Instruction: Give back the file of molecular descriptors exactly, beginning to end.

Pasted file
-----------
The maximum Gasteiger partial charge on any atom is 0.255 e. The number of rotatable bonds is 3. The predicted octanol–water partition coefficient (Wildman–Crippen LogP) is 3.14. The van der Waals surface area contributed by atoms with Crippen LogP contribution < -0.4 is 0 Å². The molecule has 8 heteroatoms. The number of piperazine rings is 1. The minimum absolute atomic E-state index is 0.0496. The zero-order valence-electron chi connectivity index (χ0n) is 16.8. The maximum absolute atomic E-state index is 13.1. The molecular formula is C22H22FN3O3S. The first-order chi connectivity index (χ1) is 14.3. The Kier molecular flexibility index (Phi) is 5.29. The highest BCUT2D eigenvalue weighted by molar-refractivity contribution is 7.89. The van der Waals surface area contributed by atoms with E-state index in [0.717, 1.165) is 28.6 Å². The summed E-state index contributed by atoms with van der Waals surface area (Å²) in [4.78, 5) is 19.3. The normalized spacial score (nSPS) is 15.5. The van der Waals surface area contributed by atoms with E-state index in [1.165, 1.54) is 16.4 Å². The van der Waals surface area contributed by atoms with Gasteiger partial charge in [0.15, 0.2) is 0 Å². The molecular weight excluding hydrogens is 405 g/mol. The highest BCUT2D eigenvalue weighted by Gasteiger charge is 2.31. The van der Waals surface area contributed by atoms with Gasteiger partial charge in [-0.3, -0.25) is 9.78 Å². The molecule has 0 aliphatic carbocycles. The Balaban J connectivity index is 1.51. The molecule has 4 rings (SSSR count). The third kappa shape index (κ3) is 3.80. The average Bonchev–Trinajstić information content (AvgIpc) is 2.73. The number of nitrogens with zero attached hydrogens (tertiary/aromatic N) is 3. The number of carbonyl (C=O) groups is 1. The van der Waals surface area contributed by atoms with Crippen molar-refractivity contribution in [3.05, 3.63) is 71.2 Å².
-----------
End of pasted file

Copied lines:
The maximum Gasteiger partial charge on any atom is 0.255 e. The number of rotatable bonds is 3. The predicted octanol–water partition coefficient (Wildman–Crippen LogP) is 3.14. The van der Waals surface area contributed by atoms with Crippen LogP contribution < -0.4 is 0 Å². The molecule has 8 heteroatoms. The number of piperazine rings is 1. The minimum absolute atomic E-state index is 0.0496. The zero-order valence-electron chi connectivity index (χ0n) is 16.8. The maximum absolute atomic E-state index is 13.1. The molecular formula is C22H22FN3O3S. The first-order chi connectivity index (χ1) is 14.3. The Kier molecular flexibility index (Phi) is 5.29. The highest BCUT2D eigenvalue weighted by molar-refractivity contribution is 7.89. The van der Waals surface area contributed by atoms with E-state index in [0.717, 1.165) is 28.6 Å². The summed E-state index contributed by atoms with van der Waals surface area (Å²) in [4.78, 5) is 19.3. The normalized spacial score (nSPS) is 15.5. The van der Waals surface area contributed by atoms with E-state index in [1.165, 1.54) is 16.4 Å². The van der Waals surface area contributed by atoms with Gasteiger partial charge in [0.15, 0.2) is 0 Å². The molecular weight excluding hydrogens is 405 g/mol. The highest BCUT2D eigenvalue weighted by Gasteiger charge is 2.31. The van der Waals surface area contributed by atoms with Gasteiger partial charge in [-0.3, -0.25) is 9.78 Å². The molecule has 0 aliphatic carbocycles. The Balaban J connectivity index is 1.51. The molecule has 4 rings (SSSR count). The third kappa shape index (κ3) is 3.80. The average Bonchev–Trinajstić information content (AvgIpc) is 2.73. The number of nitrogens with zero attached hydrogens (tertiary/aromatic N) is 3. The number of carbonyl (C=O) groups is 1. The van der Waals surface area contributed by atoms with Crippen molar-refractivity contribution in [3.05, 3.63) is 71.2 Å².